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Old 02-15-2012, 05:39 PM   #661
ttpete
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All I can say is if you've never tried the orange citrus stuff, get a small bottle and try it. It's magic and doesn't irritate the skin.
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Old 02-15-2012, 06:33 PM   #662
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Amen to dat. Gojo is a must if you wrench on your own stuff. I used to go threw that magical stuff every two months. Until I worked at a tattoo shop. I had to wear latex gloves almost all day, before I couldn't wear gloves because I couldn't feel what I was doing. Now I don't feel right with out them. Perfect for the quick oil change or a all day rebuild.

Now I'm in luck too. The dealership I work for gets them at a discount because of the bulk amount they order. They sold be 10 boxes for 10 bucks. Life time supply! Or atleast 6 months
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Old 02-16-2012, 11:53 AM   #663
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I'm solidly in the nitrile glove camp for wrenching as well. besides just making clean up (and pee breaks) easier, there's some stuff around the shop that i'd just rather not have in my cuts. keep an eye out for harbor freight coupons.
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Old 02-16-2012, 12:13 PM   #664
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Originally Posted by groundrules View Post
I'm solidly in the nitrile glove camp for wrenching as well. besides just making clean up (and pee breaks) easier, there's some stuff around the shop that i'd just rather not have in my cuts. keep an eye out for harbor freight coupons.
I found that the nitrile gloves would rip too easily and mechanics gloves didn't provide enough 'feel' so I cut the tips of the thumb and first finger of the mechanics gloves and then since they get real oily/dirty I wear the nitrile gloves underneath. This way, I pretty much get the best of both worlds. If the tips of the nitrile gloves rip at least the only dirty bit of my hands are the tips of my thumb and first finger.
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Old 02-16-2012, 12:17 PM   #665
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I found that the nitrile gloves would rip too easily and mechanics gloves didn't provide enough 'feel' so I cut the tips of the thumb and first finger of the mechanics gloves and then since they get real oily/dirty I wear the nitrile gloves underneath. This way, I pretty much get the best of both worlds. If the tips of the nitrile gloves rip at least the only dirty bit of my hands are the tips of my thumb and first finger.
yeah, not a bad idea. Nitrile is less flexible than latex, so it is prone to ripping. i often double up on nitriles too, which helps. I use the cheap, thin nitriles for basic stuff that isn't a high wear situation, then i also keep a box of thicker mil nitriles around too for jobs where I think getting torn up is a likely possibility. I think standard nitriles are about 5 mil, the think ones are like 9 mil and are pretty damn tough, but still have decent feel.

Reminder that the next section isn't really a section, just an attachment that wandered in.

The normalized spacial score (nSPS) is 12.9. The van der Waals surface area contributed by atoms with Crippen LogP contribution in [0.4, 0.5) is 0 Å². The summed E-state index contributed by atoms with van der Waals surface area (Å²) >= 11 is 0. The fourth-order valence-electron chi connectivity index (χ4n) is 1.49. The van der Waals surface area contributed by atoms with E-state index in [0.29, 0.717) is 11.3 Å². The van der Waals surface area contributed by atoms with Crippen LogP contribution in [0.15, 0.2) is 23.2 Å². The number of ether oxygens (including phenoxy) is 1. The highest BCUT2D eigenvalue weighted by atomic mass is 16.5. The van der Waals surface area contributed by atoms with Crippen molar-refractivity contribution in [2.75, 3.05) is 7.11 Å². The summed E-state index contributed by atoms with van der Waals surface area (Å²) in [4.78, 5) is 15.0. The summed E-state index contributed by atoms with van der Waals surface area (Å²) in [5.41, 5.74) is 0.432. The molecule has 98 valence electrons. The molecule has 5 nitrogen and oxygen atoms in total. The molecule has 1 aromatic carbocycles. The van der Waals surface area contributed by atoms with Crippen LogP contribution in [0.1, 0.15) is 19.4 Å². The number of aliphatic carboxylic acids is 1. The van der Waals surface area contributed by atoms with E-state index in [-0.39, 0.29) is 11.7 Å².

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Old 02-16-2012, 07:57 PM   #666
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Originally Posted by Nytelyte View Post

Found out the other night that the crappy malt liquor Mickey's (brother bought it as a joke as repayment for a 6pack of homebrew) bottles are EXCELLENT as catch cans for brake bleeding on the Wrangler. They wedge up right in there, you can see through them and everything. Then just cap and toss them.
Wouldn't want to be the bum that finds that in the trash and thinks he scored big time.
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Old 02-16-2012, 08:04 PM   #667
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My zip up riding boots fit great but getting them on is hard due to a slightly narrow ankle. But a trick my Mom used in grade school to get my snow boots on came to mind . Use a piece of wax paper on your heel , and in you go, smooth as silk.Way to go Mom!!!!!!
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Old 02-16-2012, 08:05 PM   #668
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Originally Posted by charliemik View Post
...
Easy-out pointer; I've had marginal luck using easy-outs to get out the remains of a busted off bolt. One thing to think about is, use the smallest easy-out that you think will get the job done. I used to go the other way and use the biggest but it's easier for the bigger drill bit to wander out into the threads, damaging them. Also, as you drive the tapered easy-out into the remaining section of bolt it's exerting outward force that's helping to lock the threads even tighter into the hole. My success rate improved by going smaller.

another note on drilling broken off bolts that are broken down in a hole, and are slanted, or odd-shaped and prevent you from drilling them in the center....

assuming you know what size / thread the bolt is, go get a good same-sized bolt with a head thats either flat, or slightly concave... If you have a lathe this is super easy, but if not its still possible. Drill a hole through the good bolt (easy to start if its flat), then thread it into the hole, and use it as a drill bit guide to center up on the broken bolt.




Epoxy: just use a wide piece of masking tape on the table or even the floor to mix up the epoxy... then, once its dry, pull up the tape and toss it out, no mess.
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Old 02-17-2012, 04:02 AM   #669
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Originally Posted by MagyarMan View Post
... boots ...getting them on is hard... Use a piece of wax paper on your heel..